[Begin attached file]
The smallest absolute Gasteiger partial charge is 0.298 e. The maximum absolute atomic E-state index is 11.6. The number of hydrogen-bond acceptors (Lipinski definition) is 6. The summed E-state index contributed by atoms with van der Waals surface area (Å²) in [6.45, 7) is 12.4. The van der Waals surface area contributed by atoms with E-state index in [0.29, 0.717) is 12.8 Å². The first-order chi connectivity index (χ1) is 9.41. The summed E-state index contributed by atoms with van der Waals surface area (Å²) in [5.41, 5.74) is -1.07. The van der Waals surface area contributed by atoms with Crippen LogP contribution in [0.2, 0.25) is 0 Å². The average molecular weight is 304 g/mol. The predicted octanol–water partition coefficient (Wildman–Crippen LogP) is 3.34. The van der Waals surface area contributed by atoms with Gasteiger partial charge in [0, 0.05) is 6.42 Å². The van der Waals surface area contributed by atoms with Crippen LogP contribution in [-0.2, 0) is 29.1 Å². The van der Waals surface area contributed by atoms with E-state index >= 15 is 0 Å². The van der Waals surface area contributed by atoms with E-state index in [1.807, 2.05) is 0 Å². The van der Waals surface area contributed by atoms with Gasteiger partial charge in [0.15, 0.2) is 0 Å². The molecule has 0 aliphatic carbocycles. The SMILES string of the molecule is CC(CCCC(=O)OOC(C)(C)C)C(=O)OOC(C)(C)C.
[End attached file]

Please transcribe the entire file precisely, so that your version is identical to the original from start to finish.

The smallest absolute Gasteiger partial charge is 0.298 e. The maximum absolute atomic E-state index is 11.6. The number of hydrogen-bond acceptors (Lipinski definition) is 6. The summed E-state index contributed by atoms with van der Waals surface area (Å²) in [6.45, 7) is 12.4. The van der Waals surface area contributed by atoms with E-state index in [0.29, 0.717) is 12.8 Å². The first-order chi connectivity index (χ1) is 9.41. The summed E-state index contributed by atoms with van der Waals surface area (Å²) in [5.41, 5.74) is -1.07. The van der Waals surface area contributed by atoms with Crippen LogP contribution in [0.2, 0.25) is 0 Å². The average molecular weight is 304 g/mol. The predicted octanol–water partition coefficient (Wildman–Crippen LogP) is 3.34. The van der Waals surface area contributed by atoms with Gasteiger partial charge in [0, 0.05) is 6.42 Å². The van der Waals surface area contributed by atoms with Crippen LogP contribution in [-0.2, 0) is 29.1 Å². The van der Waals surface area contributed by atoms with E-state index >= 15 is 0 Å². The van der Waals surface area contributed by atoms with E-state index in [1.807, 2.05) is 0 Å². The van der Waals surface area contributed by atoms with Gasteiger partial charge in [0.15, 0.2) is 0 Å². The molecule has 0 aliphatic carbocycles. The SMILES string of the molecule is CC(CCCC(=O)OOC(C)(C)C)C(=O)OOC(C)(C)C.